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Emerson Lake & Palmer - Brain Salad Surgery CD (album) cover

BRAIN SALAD SURGERY

Emerson Lake & Palmer

 

Symphonic Prog

4.11 | 1292 ratings

From Progarchives.com, the ultimate progressive rock music website

daveconn
Prog Reviewer
4 stars Somewhere in a corner of cyberspace a debate rages on concerning ELP's best album: "Trilogy", "Tarkus", "Brain Salad Surgery"? I tend to side with "Trilogy", though at the same time concede that "Karn Evil 9" is the band's greatest achievement. It may be that Brain lacks the control of a "Trilogy", the innocence of a "Tarkus", instead surrendering to decadent arrangements that embrace chaos as a friend in the ultimate end. There's the sense throughout "Brain.." that ELP was trying their best to be confrontational, from the sloppy presentation of "Benny The Bouncer" to the subversive synthesizers used on "Toccata". Even the electric guitars on "Still. You Turn Me On" are more jarring than they should be. As good as those songs are (and "Jerusalem" is even better), they fall by the wayside when "Karn Evil 9" winds its way into view.

Emboldened with the power of Peter Sinfield's lyrics, ELP seeks to usurp the crown from a distracted KING CRIMSON with this intense, epic spectacle. The circus sideshow imagery played perfectly to the band's instrumental freak quotient: Lake's guitars arched high in heroic calls, Palmer's drums spilling improbably from both speakers, Emerson sounding like an inspired church organist one moment and coaxing a bold new world from his synthesizers the next. Strange happenings and busy goings-on from every corner. While it failed to coalesce like "Trilogy", "Brain"'s ability to layer levels of flash is itself a grand accomplishment; by the end of "Karn Evil 9" we're teetering at the tip of a huge mountain of excess, dangerously high above the earth and due to topple at any moment. When the inevitable fall comes, it's no less than the fall of mankind. It's easy to understand why some champion this "Brain...", as it's easily ELP's most superlative album. The band thrived by excess, and died by it years later, so it's tempting to make this exhibit A in the show.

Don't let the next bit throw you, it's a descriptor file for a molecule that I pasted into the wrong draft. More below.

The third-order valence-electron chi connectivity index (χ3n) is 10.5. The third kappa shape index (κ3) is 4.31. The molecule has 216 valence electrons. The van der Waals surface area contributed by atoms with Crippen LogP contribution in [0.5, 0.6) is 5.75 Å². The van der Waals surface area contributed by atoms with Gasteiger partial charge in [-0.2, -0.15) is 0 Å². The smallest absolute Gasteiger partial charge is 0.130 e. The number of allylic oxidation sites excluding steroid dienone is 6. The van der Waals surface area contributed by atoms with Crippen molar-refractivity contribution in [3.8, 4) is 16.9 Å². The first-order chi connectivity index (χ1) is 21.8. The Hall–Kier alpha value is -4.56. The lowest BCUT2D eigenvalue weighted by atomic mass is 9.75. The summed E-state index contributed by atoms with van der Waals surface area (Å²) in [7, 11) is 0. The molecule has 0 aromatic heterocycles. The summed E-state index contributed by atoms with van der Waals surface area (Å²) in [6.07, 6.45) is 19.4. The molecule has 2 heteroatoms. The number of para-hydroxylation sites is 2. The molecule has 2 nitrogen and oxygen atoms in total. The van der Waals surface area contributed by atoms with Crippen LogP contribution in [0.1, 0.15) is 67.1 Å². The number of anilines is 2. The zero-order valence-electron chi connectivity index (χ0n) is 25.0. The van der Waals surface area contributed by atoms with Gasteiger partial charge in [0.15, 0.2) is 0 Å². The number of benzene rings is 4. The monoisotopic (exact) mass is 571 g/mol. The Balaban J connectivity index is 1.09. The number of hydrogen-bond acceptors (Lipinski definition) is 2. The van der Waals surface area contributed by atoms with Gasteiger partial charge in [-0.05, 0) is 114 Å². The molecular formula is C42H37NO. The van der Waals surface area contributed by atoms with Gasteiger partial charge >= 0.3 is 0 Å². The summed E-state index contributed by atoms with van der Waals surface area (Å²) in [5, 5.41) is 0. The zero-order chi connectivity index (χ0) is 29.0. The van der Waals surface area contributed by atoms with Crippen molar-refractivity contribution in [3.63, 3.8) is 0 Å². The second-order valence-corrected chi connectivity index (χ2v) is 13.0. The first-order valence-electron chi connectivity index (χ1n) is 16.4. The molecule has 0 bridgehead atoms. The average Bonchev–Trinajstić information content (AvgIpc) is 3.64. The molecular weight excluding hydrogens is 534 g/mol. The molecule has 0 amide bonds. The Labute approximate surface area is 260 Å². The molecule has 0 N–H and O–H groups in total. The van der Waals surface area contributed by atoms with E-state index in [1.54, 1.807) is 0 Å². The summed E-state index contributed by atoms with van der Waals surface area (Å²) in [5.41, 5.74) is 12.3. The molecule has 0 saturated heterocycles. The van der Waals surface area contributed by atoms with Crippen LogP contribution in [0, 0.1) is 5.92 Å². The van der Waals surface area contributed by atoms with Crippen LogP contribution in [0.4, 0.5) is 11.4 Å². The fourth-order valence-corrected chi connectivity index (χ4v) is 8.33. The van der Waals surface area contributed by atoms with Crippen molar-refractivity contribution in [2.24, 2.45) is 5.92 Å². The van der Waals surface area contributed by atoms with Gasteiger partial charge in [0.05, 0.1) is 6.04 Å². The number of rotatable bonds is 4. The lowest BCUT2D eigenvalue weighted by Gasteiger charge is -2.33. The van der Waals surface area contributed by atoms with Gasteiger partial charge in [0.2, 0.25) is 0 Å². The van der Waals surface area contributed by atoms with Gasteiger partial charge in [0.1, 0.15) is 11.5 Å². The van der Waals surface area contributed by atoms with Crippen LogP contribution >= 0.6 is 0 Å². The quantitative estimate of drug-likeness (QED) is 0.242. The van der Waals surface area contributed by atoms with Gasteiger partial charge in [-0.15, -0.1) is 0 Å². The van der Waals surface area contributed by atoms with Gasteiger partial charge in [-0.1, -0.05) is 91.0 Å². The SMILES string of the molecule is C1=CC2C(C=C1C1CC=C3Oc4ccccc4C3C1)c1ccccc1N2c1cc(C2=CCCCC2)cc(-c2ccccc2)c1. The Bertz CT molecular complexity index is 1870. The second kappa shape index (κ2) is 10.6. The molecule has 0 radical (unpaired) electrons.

But "Tarkus" bespoke the band's promise better, "Trilogy" fused the different parts into a sublime whole, while "Brain.." marked the beautiful (and equally tragic) point of no return. It's an absolutely fascinating train wreck to watch, however, and a true gemini of what's right and wrong with prog rock.

daveconn | 4/5 |

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